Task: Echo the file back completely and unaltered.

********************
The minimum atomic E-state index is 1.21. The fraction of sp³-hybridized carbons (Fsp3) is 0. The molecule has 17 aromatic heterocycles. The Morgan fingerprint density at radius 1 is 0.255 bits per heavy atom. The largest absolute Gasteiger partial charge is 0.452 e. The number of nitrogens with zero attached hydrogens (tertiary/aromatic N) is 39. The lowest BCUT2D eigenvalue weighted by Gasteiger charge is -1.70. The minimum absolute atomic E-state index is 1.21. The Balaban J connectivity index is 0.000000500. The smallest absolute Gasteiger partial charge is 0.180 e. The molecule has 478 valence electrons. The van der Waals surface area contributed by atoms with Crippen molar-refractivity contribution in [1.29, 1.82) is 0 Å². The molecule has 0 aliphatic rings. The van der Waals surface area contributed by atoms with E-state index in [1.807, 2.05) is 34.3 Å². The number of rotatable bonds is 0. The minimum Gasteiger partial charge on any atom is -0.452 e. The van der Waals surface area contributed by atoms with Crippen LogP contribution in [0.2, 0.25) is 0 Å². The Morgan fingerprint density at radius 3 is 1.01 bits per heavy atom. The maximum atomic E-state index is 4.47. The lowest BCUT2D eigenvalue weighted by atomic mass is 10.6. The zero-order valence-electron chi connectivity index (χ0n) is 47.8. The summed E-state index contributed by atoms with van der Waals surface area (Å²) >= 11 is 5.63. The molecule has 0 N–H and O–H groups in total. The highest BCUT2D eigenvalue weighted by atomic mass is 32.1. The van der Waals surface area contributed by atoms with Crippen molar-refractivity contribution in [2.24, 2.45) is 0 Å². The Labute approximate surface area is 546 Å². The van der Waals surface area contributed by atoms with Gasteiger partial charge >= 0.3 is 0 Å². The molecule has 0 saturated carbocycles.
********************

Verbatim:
The minimum atomic E-state index is 1.21. The fraction of sp³-hybridized carbons (Fsp3) is 0. The molecule has 17 aromatic heterocycles. The Morgan fingerprint density at radius 1 is 0.255 bits per heavy atom. The largest absolute Gasteiger partial charge is 0.452 e. The number of nitrogens with zero attached hydrogens (tertiary/aromatic N) is 39. The lowest BCUT2D eigenvalue weighted by Gasteiger charge is -1.70. The minimum absolute atomic E-state index is 1.21. The Balaban J connectivity index is 0.000000500. The smallest absolute Gasteiger partial charge is 0.180 e. The molecule has 478 valence electrons. The van der Waals surface area contributed by atoms with Crippen molar-refractivity contribution in [1.29, 1.82) is 0 Å². The molecule has 0 aliphatic rings. The van der Waals surface area contributed by atoms with E-state index in [1.807, 2.05) is 34.3 Å². The number of rotatable bonds is 0. The minimum Gasteiger partial charge on any atom is -0.452 e. The van der Waals surface area contributed by atoms with Crippen LogP contribution in [0.2, 0.25) is 0 Å². The Morgan fingerprint density at radius 3 is 1.01 bits per heavy atom. The maximum atomic E-state index is 4.47. The lowest BCUT2D eigenvalue weighted by atomic mass is 10.6. The zero-order valence-electron chi connectivity index (χ0n) is 47.8. The summed E-state index contributed by atoms with van der Waals surface area (Å²) >= 11 is 5.63. The molecule has 0 N–H and O–H groups in total. The highest BCUT2D eigenvalue weighted by atomic mass is 32.1. The van der Waals surface area contributed by atoms with Crippen molar-refractivity contribution in [2.24, 2.45) is 0 Å². The Labute approximate surface area is 546 Å². The van der Waals surface area contributed by atoms with Gasteiger partial charge >= 0.3 is 0 Å². The molecule has 0 saturated carbocycles.